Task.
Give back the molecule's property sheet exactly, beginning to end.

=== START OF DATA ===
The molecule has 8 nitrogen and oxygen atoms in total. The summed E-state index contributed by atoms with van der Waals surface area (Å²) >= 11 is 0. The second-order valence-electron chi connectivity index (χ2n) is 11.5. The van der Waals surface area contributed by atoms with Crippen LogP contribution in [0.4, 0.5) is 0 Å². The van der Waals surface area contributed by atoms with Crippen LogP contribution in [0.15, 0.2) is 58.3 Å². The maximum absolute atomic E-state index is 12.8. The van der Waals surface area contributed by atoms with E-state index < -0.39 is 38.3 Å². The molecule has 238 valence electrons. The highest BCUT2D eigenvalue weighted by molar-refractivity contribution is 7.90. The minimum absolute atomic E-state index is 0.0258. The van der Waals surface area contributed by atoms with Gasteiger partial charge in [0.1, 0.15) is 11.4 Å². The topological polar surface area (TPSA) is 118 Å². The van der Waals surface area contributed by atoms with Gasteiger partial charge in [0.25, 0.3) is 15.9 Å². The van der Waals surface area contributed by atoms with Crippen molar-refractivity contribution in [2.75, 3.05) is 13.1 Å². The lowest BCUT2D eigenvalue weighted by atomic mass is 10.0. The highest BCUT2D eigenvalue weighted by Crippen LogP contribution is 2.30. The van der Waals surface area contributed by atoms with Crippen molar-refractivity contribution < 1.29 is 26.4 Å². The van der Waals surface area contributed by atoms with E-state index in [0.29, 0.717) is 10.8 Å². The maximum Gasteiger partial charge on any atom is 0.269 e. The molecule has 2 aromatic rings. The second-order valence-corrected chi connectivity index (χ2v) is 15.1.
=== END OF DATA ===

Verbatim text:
The molecule has 8 nitrogen and oxygen atoms in total. The summed E-state index contributed by atoms with van der Waals surface area (Å²) >= 11 is 0. The second-order valence-electron chi connectivity index (χ2n) is 11.5. The van der Waals surface area contributed by atoms with Crippen LogP contribution in [0.4, 0.5) is 0 Å². The van der Waals surface area contributed by atoms with Crippen LogP contribution in [0.15, 0.2) is 58.3 Å². The maximum absolute atomic E-state index is 12.8. The van der Waals surface area contributed by atoms with E-state index < -0.39 is 38.3 Å². The molecule has 238 valence electrons. The highest BCUT2D eigenvalue weighted by molar-refractivity contribution is 7.90. The minimum absolute atomic E-state index is 0.0258. The van der Waals surface area contributed by atoms with Gasteiger partial charge in [0.1, 0.15) is 11.4 Å². The topological polar surface area (TPSA) is 118 Å². The van der Waals surface area contributed by atoms with Gasteiger partial charge in [0.25, 0.3) is 15.9 Å². The van der Waals surface area contributed by atoms with Crippen molar-refractivity contribution in [2.75, 3.05) is 13.1 Å². The lowest BCUT2D eigenvalue weighted by atomic mass is 10.0. The highest BCUT2D eigenvalue weighted by Crippen LogP contribution is 2.30. The van der Waals surface area contributed by atoms with Crippen molar-refractivity contribution < 1.29 is 26.4 Å². The van der Waals surface area contributed by atoms with E-state index in [0.29, 0.717) is 10.8 Å². The maximum Gasteiger partial charge on any atom is 0.269 e. The molecule has 2 aromatic rings. The second-order valence-corrected chi connectivity index (χ2v) is 15.1.